Today in IPWatchdog’s Companies We Follow series, we’re taking a look at recent Toyota patents to celebrate this incredible output of technological innovation from the Japanese car maker. Two patents we feature here include Zhang and Lota as part of the development team. One patent protects a new multi-layer exterior for vehicles that reflects a wider range of light, providing a vehicle better protection from damaging sunlight rays. Another patent protects a smart calendar system that can inform onboard GPS routing based on regular errands.
The hotter months have arrived, which means that it’s the time of the year that we feel solar energy the most. In fact, the heat and longer days make it perfect to enjoy some of the better things that Mother Nature has to offer.
Inventors have been filing for patents regarding solar powered items for at least several decades. Patents issued by the U.S. Patent & Trademark Office during the early ‘80s show how inventors have used solar energy to power lighting systems (US Patent No. 4,384,317) and even for the propulsion of aircraft through the sky(US Patent No. 4,415,133). In the 1990s, more interesting applications for solar energy use in outdoor entertainment can be seen, such as this patent protecting a solar-powered hot dog cooker (US Patent No. 5,054,467).
Today at IPWatchdog, as we continue our Summer 2013 series, we take a look at some of the patents and applications regarding the application of solar energy to improve outdoor summer activities. A few patent applications give us an insight to some of the intriguing uses of solar energy we might see someday in our own backyards. One application describes an umbrella table capable of storing electricity and sending it to electrical outlets on the table. Another application is for a grill canopy with solar-powered lighting displaying downward from the fabric top. A third application would protect a solar powered outdoor lamp with a more stable base for non-permeable ground settings.
Earlier today Cornell University, INSEAD, and the World Intellectual Property Organization (WIPO) released the rankings for the 2013 Global Innovation Index. Switzerland and Sweden remain #1 and #2 respectively, but the United States jumped 5 places to #5.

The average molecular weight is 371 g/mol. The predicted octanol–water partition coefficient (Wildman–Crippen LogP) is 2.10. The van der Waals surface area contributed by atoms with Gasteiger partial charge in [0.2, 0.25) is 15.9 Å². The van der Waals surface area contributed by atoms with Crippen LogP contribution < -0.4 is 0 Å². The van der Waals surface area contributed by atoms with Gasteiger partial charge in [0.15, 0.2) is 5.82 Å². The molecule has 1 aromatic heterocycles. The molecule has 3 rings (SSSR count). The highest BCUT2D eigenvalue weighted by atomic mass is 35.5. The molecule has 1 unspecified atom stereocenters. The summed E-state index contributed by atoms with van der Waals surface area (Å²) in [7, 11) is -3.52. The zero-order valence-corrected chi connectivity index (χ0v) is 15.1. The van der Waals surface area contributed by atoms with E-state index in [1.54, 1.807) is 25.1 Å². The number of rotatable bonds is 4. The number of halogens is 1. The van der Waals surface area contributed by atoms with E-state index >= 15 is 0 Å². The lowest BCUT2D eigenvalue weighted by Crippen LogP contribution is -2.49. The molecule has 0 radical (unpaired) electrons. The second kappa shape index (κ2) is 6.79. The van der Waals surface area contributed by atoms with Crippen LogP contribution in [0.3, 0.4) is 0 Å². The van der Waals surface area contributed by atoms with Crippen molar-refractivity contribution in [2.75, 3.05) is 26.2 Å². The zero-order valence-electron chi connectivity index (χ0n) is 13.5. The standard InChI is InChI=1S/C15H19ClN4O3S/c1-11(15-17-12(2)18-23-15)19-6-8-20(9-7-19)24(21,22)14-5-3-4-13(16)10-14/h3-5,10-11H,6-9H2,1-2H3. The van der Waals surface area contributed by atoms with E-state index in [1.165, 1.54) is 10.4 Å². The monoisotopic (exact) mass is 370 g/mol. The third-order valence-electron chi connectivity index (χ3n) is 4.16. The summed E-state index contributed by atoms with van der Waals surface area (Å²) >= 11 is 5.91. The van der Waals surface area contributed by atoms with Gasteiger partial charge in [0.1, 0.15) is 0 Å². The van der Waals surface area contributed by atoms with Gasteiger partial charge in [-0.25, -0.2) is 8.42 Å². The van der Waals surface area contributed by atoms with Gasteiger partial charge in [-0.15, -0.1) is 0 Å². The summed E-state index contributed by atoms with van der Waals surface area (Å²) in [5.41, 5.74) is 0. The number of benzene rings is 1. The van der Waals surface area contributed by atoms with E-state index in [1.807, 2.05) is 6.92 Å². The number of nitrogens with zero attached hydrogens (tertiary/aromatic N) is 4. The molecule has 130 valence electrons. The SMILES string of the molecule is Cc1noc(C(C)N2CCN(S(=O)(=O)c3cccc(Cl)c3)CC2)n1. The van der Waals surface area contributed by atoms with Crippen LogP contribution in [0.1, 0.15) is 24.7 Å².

According to the report, the United States benefited from a strong education base, with many top-ranked universities. Additionally, over the last year the U.S. has seen significant increases in software spending and employment in knowledge-intensive industries. The U.S. was last in the top 5 of the Global Innovation Index in 2009, when it placed #1.
There was also good news for innovation in general, which is alive and well despite the global economic crisis, which drags on. The report explains that “[r]esearch and development spending levels are surpassing 2008 levels in most countries and successful local hubs are thriving.”
The Zup™ is perhaps the most cool and innovative wake board you have ever seen. There are a number of other patent applications pending, trademark applications pending and ongoing research and development for future products. The Zup™ is special because literally anyone can ride the board and participate in the fun. I knew that Glen was onto something when he showed me a video of an early prototype in use years ago. There was a giant fellow — 6’8″ and easily 290 pounds — who managed to get up on the board with ease. I thought to myself, “that shouldn’t happen!” Being a big guy myself I understand how difficult, if not nearly impossible, it is to get up on a traditional wake board. In that same video I also saw an elderly grandmother get up on the board. Neither size nor upper body strength mattered. It was then I knew Glen had something special.
Glen will easily be one of my most successful clients ever when all is said and done and we are telling our stories at our retirement parties. An inventor on several patents prior to his entry into the wake board market, Glen has simply done everything right along the way. He has listened to advice and has surrounded himself with an all-star advisory group of industry insiders who are very optimistic about the likely future success. Thus, this is a story of growing success, but also one of perseverance and commitment. It illustrates the importance of moving forward with a patent position to secure rights that can be build upon, and how critical it is to surround yourself with people knowledgeable about the industry. As Glen explains below in our interview he managed to connect with several key industry leaders who helped open doors for the Zup™ and who are on his advisory board.